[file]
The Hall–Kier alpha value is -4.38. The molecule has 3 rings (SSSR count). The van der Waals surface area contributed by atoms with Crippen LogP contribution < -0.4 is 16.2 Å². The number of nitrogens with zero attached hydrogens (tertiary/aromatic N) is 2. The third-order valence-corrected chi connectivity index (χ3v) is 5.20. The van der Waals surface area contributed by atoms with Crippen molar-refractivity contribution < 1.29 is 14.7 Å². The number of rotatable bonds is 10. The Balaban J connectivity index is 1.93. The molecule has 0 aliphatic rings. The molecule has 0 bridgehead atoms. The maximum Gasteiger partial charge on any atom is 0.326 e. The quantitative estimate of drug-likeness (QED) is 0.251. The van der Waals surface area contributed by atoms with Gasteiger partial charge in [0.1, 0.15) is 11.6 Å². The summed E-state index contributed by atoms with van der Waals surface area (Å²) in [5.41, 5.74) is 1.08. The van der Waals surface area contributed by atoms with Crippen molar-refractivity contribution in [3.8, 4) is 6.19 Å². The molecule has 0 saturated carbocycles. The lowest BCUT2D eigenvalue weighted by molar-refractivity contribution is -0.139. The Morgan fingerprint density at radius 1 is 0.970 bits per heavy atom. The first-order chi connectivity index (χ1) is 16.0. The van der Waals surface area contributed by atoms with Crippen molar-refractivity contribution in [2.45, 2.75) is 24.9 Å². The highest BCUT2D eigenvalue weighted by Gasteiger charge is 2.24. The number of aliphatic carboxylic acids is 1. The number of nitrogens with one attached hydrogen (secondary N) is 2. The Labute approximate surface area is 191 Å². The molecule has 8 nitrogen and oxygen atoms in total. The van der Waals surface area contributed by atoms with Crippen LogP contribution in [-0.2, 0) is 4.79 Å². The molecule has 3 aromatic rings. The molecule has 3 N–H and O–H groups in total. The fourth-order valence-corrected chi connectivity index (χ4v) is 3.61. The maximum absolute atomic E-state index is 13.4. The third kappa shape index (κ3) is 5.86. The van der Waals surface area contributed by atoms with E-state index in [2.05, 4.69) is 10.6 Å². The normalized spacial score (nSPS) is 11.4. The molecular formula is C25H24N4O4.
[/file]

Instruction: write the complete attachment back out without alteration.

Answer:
The Hall–Kier alpha value is -4.38. The molecule has 3 rings (SSSR count). The van der Waals surface area contributed by atoms with Crippen LogP contribution < -0.4 is 16.2 Å². The number of nitrogens with zero attached hydrogens (tertiary/aromatic N) is 2. The third-order valence-corrected chi connectivity index (χ3v) is 5.20. The van der Waals surface area contributed by atoms with Crippen molar-refractivity contribution < 1.29 is 14.7 Å². The number of rotatable bonds is 10. The Balaban J connectivity index is 1.93. The molecule has 0 aliphatic rings. The molecule has 0 bridgehead atoms. The maximum Gasteiger partial charge on any atom is 0.326 e. The quantitative estimate of drug-likeness (QED) is 0.251. The van der Waals surface area contributed by atoms with Gasteiger partial charge in [0.1, 0.15) is 11.6 Å². The summed E-state index contributed by atoms with van der Waals surface area (Å²) in [5.41, 5.74) is 1.08. The van der Waals surface area contributed by atoms with Crippen molar-refractivity contribution in [3.8, 4) is 6.19 Å². The molecule has 0 saturated carbocycles. The lowest BCUT2D eigenvalue weighted by molar-refractivity contribution is -0.139. The Morgan fingerprint density at radius 1 is 0.970 bits per heavy atom. The first-order chi connectivity index (χ1) is 16.0. The van der Waals surface area contributed by atoms with Crippen molar-refractivity contribution in [2.45, 2.75) is 24.9 Å². The highest BCUT2D eigenvalue weighted by Gasteiger charge is 2.24. The number of aliphatic carboxylic acids is 1. The number of nitrogens with one attached hydrogen (secondary N) is 2. The Labute approximate surface area is 191 Å². The molecule has 8 nitrogen and oxygen atoms in total. The van der Waals surface area contributed by atoms with Crippen LogP contribution in [-0.2, 0) is 4.79 Å². The molecule has 3 aromatic rings. The molecule has 3 N–H and O–H groups in total. The fourth-order valence-corrected chi connectivity index (χ4v) is 3.61. The maximum absolute atomic E-state index is 13.4. The third kappa shape index (κ3) is 5.86. The van der Waals surface area contributed by atoms with E-state index in [2.05, 4.69) is 10.6 Å². The normalized spacial score (nSPS) is 11.4. The molecular formula is C25H24N4O4.